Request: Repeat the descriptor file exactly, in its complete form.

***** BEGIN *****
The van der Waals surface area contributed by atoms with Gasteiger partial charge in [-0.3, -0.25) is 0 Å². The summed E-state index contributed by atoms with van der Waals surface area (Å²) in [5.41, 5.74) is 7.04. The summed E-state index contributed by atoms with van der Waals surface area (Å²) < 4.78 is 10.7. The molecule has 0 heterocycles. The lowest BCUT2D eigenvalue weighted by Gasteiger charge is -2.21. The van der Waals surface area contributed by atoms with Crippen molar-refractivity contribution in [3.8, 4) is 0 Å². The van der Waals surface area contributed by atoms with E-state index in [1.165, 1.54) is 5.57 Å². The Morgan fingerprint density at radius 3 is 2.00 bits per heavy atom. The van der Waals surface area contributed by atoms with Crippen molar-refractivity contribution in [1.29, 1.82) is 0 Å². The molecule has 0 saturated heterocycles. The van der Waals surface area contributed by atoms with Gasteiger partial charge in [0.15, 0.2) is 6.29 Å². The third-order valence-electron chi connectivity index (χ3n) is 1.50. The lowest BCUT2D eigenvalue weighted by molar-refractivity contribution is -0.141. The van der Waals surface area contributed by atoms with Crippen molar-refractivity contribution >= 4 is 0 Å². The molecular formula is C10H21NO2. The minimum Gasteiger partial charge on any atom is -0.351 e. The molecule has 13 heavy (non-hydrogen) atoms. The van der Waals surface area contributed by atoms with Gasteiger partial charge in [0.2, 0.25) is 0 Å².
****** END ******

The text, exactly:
The van der Waals surface area contributed by atoms with Gasteiger partial charge in [-0.3, -0.25) is 0 Å². The summed E-state index contributed by atoms with van der Waals surface area (Å²) in [5.41, 5.74) is 7.04. The summed E-state index contributed by atoms with van der Waals surface area (Å²) < 4.78 is 10.7. The molecule has 0 heterocycles. The lowest BCUT2D eigenvalue weighted by Gasteiger charge is -2.21. The van der Waals surface area contributed by atoms with Crippen molar-refractivity contribution in [3.8, 4) is 0 Å². The van der Waals surface area contributed by atoms with E-state index in [1.165, 1.54) is 5.57 Å². The Morgan fingerprint density at radius 3 is 2.00 bits per heavy atom. The van der Waals surface area contributed by atoms with Crippen molar-refractivity contribution in [1.29, 1.82) is 0 Å². The molecule has 0 saturated heterocycles. The van der Waals surface area contributed by atoms with Gasteiger partial charge in [0.15, 0.2) is 6.29 Å². The third-order valence-electron chi connectivity index (χ3n) is 1.50. The lowest BCUT2D eigenvalue weighted by molar-refractivity contribution is -0.141. The van der Waals surface area contributed by atoms with Crippen molar-refractivity contribution >= 4 is 0 Å². The molecular formula is C10H21NO2. The minimum Gasteiger partial charge on any atom is -0.351 e. The molecule has 13 heavy (non-hydrogen) atoms. The van der Waals surface area contributed by atoms with Gasteiger partial charge in [0.2, 0.25) is 0 Å².